Swan infamous for attacking tourists at English river mysteriously disappears

An aggressive swan dubbed "Asboy" after he attacked rowers at a popular tourist spot has mysteriously vanished from his normal riverside haunt.

The cob — a male swan — was often seen pecking at people, attacking tourists, eating sandwiches, and even trying to steal handbags at a river in Cambridge, England.

But the youngster, named for the Anti-Social Behavior Order (ASBO) issued in the U.K. to disruptive persons, is believed to have been secretly removed from the River Cam due to his aggressiveness.

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The rowdy swan was seen pecking at people, attacking tourists, eating sandwiches, and even trying to steal handbags.  (SWNS)


Natural England has been contacted about the celebrity swan's welfare, but the government body remains tight-lipped as to his fate.

Another swan known as Mr. Asbo — believed to be Asboy's "grandfather" —  was moved to a secret location by the river authorities six years ago for similar behavior. Officials reportedly moved him 60 miles away after he repeatedly targeted Cambridge rowers, and had his wings clipped to prevent him from returning.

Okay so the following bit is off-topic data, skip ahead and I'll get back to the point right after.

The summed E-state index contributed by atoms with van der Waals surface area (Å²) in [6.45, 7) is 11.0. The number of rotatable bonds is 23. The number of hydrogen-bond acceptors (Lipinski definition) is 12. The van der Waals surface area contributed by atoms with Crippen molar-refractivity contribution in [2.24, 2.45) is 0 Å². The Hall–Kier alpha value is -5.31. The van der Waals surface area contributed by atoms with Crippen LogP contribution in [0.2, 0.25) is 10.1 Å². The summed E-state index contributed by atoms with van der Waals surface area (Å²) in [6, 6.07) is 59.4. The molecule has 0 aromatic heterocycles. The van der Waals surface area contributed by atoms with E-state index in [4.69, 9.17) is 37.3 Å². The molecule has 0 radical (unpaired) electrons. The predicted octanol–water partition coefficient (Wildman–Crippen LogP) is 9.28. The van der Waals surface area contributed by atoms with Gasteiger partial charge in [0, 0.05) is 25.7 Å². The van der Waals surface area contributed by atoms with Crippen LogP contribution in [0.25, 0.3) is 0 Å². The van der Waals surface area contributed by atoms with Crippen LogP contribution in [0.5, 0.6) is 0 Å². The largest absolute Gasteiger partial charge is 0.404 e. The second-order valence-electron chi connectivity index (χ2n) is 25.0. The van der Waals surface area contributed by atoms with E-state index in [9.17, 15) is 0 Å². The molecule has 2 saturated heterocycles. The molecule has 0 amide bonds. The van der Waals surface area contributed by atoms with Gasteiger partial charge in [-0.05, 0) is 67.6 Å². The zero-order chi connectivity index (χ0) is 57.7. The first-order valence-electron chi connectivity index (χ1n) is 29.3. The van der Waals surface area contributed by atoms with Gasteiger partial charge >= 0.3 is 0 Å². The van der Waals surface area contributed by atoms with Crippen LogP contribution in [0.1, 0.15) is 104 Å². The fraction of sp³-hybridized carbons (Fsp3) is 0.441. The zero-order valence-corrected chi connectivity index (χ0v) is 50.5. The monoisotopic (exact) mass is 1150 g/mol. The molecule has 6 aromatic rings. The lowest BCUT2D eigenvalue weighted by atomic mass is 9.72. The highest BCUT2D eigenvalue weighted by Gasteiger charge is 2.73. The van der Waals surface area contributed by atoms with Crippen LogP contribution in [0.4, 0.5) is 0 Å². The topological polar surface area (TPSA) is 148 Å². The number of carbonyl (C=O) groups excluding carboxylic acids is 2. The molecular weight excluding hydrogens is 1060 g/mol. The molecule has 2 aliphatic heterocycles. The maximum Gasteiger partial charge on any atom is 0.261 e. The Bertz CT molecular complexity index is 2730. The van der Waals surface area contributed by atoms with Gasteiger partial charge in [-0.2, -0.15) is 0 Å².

"Asboy swan — or Trevor as he’s known locally — has got a serious reputation in Cambridge for being overly aggressive if he’s loaded up on bread from tourists," said Sam Matthews, 37, from the Traditional Punting Company. 

"He also has seemed to develop a trust-fund radar, as his favorite targets are the Cambridge University rowers.

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A swan believed to be Asboy's "grandfather" was removed six years ago for exhibiting similar behavior.  (SWNS)

"He’s a menace but he’s part of the city, so we embrace his quirkiness."


A spokeswoman from the Wild Life Trust explained the reasons for why Asboy may be aggressive with the public.

“Swans, like any other birds, are wild animals, and if on occasion they behave territoriality, it’s simply because they are following their instincts," she said.

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Cue the theme music from "Jaws."  (SWNS)

Natural England, a non-departmental public body in the United Kingdom, often helps to deal with issues regarding swans, and previously helped with the removal of Mr. Asbo six years ago.

"The River Conservancy helped to removed Mr. Asbo to a location; Natural England only supplied the license to remove him," said a spokeswoman from Natural England.